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How to take good care of yourself during the autumn (and winter): 8 tips

By Katrien Maes.

Autumn is dry, rough, windy, changing, erratic, cool, subtle,… As the external environment changes during this season, your internal environment can experience the same type of changes: dry skin, crackly joints, windy bowels, cold body or cold extremities, constantly changing thoughts,…
If we look to Ayurveda, the ancient Indian health system, all these qualities are shared by the vata dosha, that’s why autumn is considered a vata season.

Applying the Ayurvedic principle that opposite actions create balance, you can maintain balance during the vata season by emphasising lifestyle and food choices that are grounding, stabilising, warming, moisturising and softening.

Here are 8 tips to make this ‘Autumn (and winter) balancing’ concrete in your daily life.

*Follow a regular routine. Daily structure is very useful to reduce over-action in your head, especially in autumn. Schedule, next to work and the ‘must do’s’, time for self-care, good meals and enough sleep.

*Diet: Eat seasonal foods that are warm, moist, unctuous, sweet and soft.
Focus on cooked meals, savoury soups and stews; cooked (not overcooked) vegetables, proteins and fruits, sweet grains such as oat to make a warm breakfast. Include healthy fats in your diet, increase the amount of oil when preparing your meals. Use warming and grounding herbs and spices such as fresh ginger, cardamom, cumin, black pepper, cinnamon, nutmeg, curry powder,… Avoid cold and dry food such as toast, dairy, raw food.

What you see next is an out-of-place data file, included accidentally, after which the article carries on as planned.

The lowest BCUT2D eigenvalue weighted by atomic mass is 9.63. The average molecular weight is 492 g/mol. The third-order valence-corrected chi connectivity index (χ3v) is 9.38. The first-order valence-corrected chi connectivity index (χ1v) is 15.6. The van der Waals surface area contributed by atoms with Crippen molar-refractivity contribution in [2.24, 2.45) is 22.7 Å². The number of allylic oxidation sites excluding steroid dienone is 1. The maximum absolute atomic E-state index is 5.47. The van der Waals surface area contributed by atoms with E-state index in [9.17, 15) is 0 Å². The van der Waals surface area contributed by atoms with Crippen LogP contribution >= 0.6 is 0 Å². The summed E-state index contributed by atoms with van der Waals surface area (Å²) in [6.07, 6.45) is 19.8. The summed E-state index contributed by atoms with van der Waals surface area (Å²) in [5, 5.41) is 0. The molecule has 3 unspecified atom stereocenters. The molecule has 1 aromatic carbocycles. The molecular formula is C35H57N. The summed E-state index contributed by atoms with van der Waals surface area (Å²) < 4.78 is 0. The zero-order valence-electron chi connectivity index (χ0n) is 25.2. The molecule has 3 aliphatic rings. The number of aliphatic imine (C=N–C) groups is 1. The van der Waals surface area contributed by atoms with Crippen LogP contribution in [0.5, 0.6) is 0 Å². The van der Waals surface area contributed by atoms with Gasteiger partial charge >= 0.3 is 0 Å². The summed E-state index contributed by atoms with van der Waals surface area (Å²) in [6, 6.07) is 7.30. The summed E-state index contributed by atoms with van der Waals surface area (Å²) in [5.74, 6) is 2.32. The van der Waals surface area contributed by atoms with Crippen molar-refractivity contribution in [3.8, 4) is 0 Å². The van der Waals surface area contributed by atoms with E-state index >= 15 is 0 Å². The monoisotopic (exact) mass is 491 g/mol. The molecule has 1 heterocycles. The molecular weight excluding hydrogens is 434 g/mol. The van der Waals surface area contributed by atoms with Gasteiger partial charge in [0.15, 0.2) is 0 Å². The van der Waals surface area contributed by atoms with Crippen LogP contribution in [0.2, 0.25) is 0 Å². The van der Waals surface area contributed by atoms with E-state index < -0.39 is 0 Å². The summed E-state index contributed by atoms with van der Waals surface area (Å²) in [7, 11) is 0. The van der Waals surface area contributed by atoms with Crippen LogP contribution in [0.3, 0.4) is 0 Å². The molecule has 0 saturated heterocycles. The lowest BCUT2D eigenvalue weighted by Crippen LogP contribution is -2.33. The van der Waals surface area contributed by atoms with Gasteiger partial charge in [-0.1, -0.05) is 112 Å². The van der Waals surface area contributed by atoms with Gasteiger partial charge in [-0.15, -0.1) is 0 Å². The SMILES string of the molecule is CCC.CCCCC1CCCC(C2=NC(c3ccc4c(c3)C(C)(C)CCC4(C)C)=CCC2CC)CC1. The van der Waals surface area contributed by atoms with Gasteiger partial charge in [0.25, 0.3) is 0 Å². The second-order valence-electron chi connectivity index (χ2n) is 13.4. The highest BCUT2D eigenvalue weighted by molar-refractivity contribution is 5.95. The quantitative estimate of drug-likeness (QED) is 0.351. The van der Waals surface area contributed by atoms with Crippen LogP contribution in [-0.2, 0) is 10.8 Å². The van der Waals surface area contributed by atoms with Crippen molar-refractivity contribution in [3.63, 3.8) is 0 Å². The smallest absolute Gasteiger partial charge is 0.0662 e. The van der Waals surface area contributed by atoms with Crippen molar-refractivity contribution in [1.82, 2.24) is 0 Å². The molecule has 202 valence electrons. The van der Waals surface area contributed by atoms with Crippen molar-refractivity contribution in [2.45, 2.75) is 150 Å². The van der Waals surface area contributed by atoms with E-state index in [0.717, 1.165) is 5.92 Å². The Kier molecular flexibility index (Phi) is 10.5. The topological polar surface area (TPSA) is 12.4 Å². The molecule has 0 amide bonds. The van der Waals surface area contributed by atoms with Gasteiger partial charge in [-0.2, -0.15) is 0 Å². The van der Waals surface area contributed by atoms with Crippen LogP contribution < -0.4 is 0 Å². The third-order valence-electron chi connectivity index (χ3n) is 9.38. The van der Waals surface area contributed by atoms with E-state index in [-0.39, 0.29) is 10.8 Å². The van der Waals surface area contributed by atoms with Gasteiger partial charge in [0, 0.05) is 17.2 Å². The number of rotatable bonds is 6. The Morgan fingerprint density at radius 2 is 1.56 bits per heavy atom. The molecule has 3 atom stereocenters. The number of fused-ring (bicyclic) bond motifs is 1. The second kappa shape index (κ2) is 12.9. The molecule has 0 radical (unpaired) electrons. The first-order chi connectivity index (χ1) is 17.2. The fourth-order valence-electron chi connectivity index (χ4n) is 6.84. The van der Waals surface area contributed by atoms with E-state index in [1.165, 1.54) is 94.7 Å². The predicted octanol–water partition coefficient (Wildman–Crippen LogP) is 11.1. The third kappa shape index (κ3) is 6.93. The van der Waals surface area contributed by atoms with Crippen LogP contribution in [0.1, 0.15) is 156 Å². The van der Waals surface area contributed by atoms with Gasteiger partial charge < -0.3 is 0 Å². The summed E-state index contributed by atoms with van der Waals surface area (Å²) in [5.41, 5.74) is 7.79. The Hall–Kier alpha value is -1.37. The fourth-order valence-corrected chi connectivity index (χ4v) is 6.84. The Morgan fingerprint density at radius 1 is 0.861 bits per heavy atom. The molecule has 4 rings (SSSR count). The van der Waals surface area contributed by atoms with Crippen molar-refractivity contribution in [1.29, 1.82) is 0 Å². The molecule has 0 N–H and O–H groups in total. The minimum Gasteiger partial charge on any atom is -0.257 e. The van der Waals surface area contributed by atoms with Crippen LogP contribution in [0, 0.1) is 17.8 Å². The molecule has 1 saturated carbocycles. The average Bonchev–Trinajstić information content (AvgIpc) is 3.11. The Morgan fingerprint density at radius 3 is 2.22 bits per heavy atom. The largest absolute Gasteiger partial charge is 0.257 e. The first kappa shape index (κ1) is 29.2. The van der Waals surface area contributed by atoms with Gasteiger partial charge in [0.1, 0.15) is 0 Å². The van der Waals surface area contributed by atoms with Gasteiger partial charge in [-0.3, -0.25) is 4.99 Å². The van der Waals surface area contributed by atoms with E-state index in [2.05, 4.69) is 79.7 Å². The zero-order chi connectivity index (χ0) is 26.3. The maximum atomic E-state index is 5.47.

*Be mindful while eating, eat slowly and consciously, in a peaceful environment or in silence.

*Sip plenty of warm beverages throughout the day: herbal teas and water with fresh ginger, to increase the digestive fire and immunity. Reduce coffee as it induces dryness, mental action and exhaustion. Avoid cold and fizzy drinks.

*Seek for silence. Schedule your moments of silence, alone or by joining a meditation, yoga, tai chi or mindfulness group. Ancient mind-body practices such as yoga and Tai Chi produce more energy than they consume. By practising you feel calm, invigorated, clear-headed.

*Go outside, spend quiet time in nature, go for a walk in the woods or at the seaside.

*Wear clothing that is soft and warm and keep your head, neck and feet warm. Try to avoid air conditioning or wind on your upper body muscles.

*Perform a daily self-massage. Heat a bit of sesame oil and massage gently your feet before going to sleep, it reduces the action in your head and promotes sleep. Or go for a regular body-head massage to get rid of emotional and/or physical tension and to align your mind with your body.

Katrien Maes